This perspective-control lens has full tilt, shift and rotation capabilities. It offers a shift range of 11.5mm plus/minus, tilt range of 8.5mm plus/minus, and rotation capability of 90°. These adjustments provide superb perspective correction for architectural shots, panoramic shots and special effects. It has automatic aperture control on FX (like the D4, D800E) and D300s cameras.
If you’re not familiar with them, mastering a perspective-control lens is not something that can be accomplished in an hour or two. If you do not have experience with this type of lens, you will need a day or two with the manual to practice before tackling an important assignment.
Please note: The shift-lock knob must be locked down before focusing the shot, otherwise there is a bit of sag at the shift plate that will allow the lens to be out of alignment.
It’s true that mastering a tilt-shift takes a lot of practice. I’m not sure how much yet. But doing useful things with one (like using tilt-to-control depth of field) is simple, and it gives you those images where everything from the camera to infinity appears in focus.
This lens is commonly used for product photography because it keeps the entire area of interest in equally sharp focus without stopping down to f/16 and getting diffraction softness.
By the way, that last sentence was an entrance exam — if you didn’t understand it, you can’t rent this lens. Seriously, this is a big-boy toy, and I don’t want anyone else giving us a bad review because the PC-E lens they rented doesn’t autofocus very well (understandable because they are all manual focus).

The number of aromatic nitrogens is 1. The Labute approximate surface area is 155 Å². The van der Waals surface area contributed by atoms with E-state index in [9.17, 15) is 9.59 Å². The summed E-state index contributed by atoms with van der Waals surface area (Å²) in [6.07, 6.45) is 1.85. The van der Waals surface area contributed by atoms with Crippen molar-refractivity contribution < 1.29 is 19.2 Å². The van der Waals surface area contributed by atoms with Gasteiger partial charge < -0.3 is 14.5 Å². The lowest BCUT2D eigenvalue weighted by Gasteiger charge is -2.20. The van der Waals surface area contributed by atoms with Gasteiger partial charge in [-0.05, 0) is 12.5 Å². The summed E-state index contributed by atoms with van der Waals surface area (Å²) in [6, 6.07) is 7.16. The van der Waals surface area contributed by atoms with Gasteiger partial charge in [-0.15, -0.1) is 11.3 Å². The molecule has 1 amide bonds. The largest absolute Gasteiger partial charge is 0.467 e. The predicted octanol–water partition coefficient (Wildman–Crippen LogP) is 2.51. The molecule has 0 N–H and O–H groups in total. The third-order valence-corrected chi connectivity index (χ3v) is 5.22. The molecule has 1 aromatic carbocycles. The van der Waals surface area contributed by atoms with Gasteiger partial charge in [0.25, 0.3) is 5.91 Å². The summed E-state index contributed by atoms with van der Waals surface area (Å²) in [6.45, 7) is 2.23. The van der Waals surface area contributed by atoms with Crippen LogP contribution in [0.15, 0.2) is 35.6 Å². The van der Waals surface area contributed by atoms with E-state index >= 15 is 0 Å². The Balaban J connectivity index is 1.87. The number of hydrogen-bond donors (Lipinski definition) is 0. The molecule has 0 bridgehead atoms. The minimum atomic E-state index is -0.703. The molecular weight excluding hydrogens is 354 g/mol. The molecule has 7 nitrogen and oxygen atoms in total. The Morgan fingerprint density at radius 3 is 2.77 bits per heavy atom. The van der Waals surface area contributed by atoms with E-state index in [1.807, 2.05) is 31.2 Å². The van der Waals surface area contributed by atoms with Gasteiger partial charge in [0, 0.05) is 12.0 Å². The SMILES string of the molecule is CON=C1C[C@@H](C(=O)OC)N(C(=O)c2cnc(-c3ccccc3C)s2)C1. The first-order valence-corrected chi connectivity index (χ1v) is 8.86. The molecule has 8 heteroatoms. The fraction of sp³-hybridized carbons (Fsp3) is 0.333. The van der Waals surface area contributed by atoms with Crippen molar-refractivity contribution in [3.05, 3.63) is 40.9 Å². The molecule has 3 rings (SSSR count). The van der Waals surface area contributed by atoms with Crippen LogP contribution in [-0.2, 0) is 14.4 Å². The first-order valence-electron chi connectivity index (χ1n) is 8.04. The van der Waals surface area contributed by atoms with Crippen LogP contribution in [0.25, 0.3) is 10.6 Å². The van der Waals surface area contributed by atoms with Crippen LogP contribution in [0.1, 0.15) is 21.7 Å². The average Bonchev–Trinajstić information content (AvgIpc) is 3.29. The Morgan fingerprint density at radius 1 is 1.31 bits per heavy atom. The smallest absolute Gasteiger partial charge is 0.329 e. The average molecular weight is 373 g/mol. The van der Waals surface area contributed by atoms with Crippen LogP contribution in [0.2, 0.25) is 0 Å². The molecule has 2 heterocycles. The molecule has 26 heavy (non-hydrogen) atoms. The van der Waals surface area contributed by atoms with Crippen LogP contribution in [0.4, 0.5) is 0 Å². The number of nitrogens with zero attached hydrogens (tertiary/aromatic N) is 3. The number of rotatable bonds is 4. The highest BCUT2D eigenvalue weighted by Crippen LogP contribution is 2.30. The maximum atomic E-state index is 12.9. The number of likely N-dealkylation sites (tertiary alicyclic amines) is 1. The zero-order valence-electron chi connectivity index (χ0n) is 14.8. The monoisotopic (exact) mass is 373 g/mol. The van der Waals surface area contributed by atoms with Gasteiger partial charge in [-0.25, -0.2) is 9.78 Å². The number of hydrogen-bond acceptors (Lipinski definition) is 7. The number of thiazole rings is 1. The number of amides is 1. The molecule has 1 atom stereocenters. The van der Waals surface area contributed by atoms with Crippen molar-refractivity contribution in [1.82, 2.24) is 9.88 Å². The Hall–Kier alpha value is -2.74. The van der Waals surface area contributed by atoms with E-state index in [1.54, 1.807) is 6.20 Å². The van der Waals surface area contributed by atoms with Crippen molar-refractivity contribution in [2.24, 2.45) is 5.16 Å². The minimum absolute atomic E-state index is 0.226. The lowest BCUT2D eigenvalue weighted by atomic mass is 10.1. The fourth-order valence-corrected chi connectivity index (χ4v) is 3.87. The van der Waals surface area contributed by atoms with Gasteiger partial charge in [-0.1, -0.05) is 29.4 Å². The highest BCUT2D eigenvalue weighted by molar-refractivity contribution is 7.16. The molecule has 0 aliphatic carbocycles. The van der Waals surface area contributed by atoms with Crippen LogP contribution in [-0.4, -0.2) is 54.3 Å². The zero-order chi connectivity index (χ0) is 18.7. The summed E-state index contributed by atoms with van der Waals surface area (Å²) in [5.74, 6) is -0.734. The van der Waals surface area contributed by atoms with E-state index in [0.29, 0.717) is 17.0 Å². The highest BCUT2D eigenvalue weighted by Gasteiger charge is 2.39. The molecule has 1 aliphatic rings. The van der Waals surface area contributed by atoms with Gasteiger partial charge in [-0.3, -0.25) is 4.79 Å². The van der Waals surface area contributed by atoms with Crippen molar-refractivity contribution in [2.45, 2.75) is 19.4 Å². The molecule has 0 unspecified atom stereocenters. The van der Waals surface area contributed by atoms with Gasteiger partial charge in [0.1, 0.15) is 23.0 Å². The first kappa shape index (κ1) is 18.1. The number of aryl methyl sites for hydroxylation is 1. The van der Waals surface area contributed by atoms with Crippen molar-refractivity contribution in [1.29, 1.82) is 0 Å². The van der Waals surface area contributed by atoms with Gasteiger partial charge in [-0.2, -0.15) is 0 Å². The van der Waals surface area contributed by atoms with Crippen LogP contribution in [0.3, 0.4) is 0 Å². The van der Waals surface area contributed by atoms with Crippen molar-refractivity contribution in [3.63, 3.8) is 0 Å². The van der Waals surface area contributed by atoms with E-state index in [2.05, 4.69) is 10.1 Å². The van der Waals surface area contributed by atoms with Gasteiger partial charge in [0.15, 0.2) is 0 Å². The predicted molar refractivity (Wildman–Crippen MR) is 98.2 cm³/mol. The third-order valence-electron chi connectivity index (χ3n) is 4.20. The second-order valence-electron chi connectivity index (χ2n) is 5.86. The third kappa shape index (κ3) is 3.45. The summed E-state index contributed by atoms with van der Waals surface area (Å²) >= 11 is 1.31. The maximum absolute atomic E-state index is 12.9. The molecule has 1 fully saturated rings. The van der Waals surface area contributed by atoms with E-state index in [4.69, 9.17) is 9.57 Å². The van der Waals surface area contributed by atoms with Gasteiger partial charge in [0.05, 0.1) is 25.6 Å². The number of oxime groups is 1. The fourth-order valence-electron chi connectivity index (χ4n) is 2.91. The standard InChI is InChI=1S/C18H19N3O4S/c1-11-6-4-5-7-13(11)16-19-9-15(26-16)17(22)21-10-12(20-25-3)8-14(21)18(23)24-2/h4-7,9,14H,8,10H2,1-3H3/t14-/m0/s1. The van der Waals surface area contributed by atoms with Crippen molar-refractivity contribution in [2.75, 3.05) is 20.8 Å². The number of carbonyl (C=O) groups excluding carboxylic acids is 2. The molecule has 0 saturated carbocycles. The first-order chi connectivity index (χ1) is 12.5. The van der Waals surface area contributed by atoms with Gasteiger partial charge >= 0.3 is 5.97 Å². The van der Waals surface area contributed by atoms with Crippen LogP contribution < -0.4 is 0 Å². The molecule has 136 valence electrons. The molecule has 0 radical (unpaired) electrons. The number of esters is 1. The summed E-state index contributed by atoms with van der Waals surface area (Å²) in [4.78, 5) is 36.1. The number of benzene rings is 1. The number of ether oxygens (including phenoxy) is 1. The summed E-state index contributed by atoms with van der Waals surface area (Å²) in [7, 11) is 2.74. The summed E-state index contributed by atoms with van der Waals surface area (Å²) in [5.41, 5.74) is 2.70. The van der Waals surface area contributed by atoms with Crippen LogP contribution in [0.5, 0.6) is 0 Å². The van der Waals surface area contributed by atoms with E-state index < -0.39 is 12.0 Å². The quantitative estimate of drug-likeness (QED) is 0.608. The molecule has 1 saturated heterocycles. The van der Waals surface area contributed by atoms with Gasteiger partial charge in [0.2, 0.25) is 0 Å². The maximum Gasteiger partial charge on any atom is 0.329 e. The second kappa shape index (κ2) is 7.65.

Using the shift function to alter perspective for architectural photos is child’s play for those who once shot view cameras. The rest of us just play with the darn thing and chimp away until we get what you want. (For those who don’t know what chimping is, it’s when you look at the shot on the camera’s LCD and go “ooh,oooh,oooh!”).
Sometimes you’ll nail it right away. Sometimes you’ll get something with enough distorted reality to use as a “Don’t Do Drugs” poster. You can either throw those away or pretend that’s what you meant to do because you’re considering a career in fine art photography. I know. I shouldn’t use “fine art photography” and “career” in the same sentence—-they have no common ground.
- Filter Size
- 77mm (nonrotating front element)
- 1.5 lb
- Minimum Focusing Distance
- 1.3 foot
- Maximum Magnification
- Angle of view: (full frame)
- 28.3 degrees (FX)
- Zoom method
- Image Stabilization
- Focusing System
- Manual only
- Aperture Blades
- 9, curved, round aperture shape
- Low Dispersion Elements
- Aspherical Elements
- Weather Resistant
- Shift range
- +/- 11.5mm
- Tilt range
- +/- 8.5 degrees
- Revolving capacity
- +/- 90 degrees
- Nikon F
- DX, FX
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